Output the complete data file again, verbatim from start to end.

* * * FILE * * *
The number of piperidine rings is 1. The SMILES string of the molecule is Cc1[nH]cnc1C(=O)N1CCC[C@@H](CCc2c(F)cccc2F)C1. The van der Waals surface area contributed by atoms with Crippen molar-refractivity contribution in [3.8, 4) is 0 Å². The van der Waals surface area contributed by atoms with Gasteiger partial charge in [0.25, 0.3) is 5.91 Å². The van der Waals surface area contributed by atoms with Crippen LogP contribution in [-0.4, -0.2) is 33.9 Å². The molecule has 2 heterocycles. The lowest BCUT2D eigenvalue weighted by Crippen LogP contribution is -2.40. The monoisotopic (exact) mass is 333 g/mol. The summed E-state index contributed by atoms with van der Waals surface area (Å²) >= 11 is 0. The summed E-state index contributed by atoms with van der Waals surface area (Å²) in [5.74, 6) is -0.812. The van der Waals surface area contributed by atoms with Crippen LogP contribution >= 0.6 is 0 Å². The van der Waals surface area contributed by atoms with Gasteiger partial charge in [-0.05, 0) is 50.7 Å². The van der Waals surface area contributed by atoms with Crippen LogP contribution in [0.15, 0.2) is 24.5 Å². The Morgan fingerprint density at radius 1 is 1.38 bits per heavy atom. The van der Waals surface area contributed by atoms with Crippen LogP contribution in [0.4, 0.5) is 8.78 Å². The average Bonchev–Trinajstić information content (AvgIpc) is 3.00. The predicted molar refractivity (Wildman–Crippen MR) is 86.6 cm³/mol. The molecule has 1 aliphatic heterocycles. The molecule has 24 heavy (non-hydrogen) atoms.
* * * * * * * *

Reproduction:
The number of piperidine rings is 1. The SMILES string of the molecule is Cc1[nH]cnc1C(=O)N1CCC[C@@H](CCc2c(F)cccc2F)C1. The van der Waals surface area contributed by atoms with Crippen molar-refractivity contribution in [3.8, 4) is 0 Å². The van der Waals surface area contributed by atoms with Gasteiger partial charge in [0.25, 0.3) is 5.91 Å². The van der Waals surface area contributed by atoms with Crippen LogP contribution in [-0.4, -0.2) is 33.9 Å². The molecule has 2 heterocycles. The lowest BCUT2D eigenvalue weighted by Crippen LogP contribution is -2.40. The monoisotopic (exact) mass is 333 g/mol. The summed E-state index contributed by atoms with van der Waals surface area (Å²) >= 11 is 0. The summed E-state index contributed by atoms with van der Waals surface area (Å²) in [5.74, 6) is -0.812. The van der Waals surface area contributed by atoms with Crippen LogP contribution >= 0.6 is 0 Å². The van der Waals surface area contributed by atoms with Gasteiger partial charge in [-0.05, 0) is 50.7 Å². The van der Waals surface area contributed by atoms with Crippen LogP contribution in [0.15, 0.2) is 24.5 Å². The Morgan fingerprint density at radius 1 is 1.38 bits per heavy atom. The van der Waals surface area contributed by atoms with Crippen LogP contribution in [0.4, 0.5) is 8.78 Å². The average Bonchev–Trinajstić information content (AvgIpc) is 3.00. The predicted molar refractivity (Wildman–Crippen MR) is 86.6 cm³/mol. The molecule has 1 aliphatic heterocycles. The molecule has 24 heavy (non-hydrogen) atoms.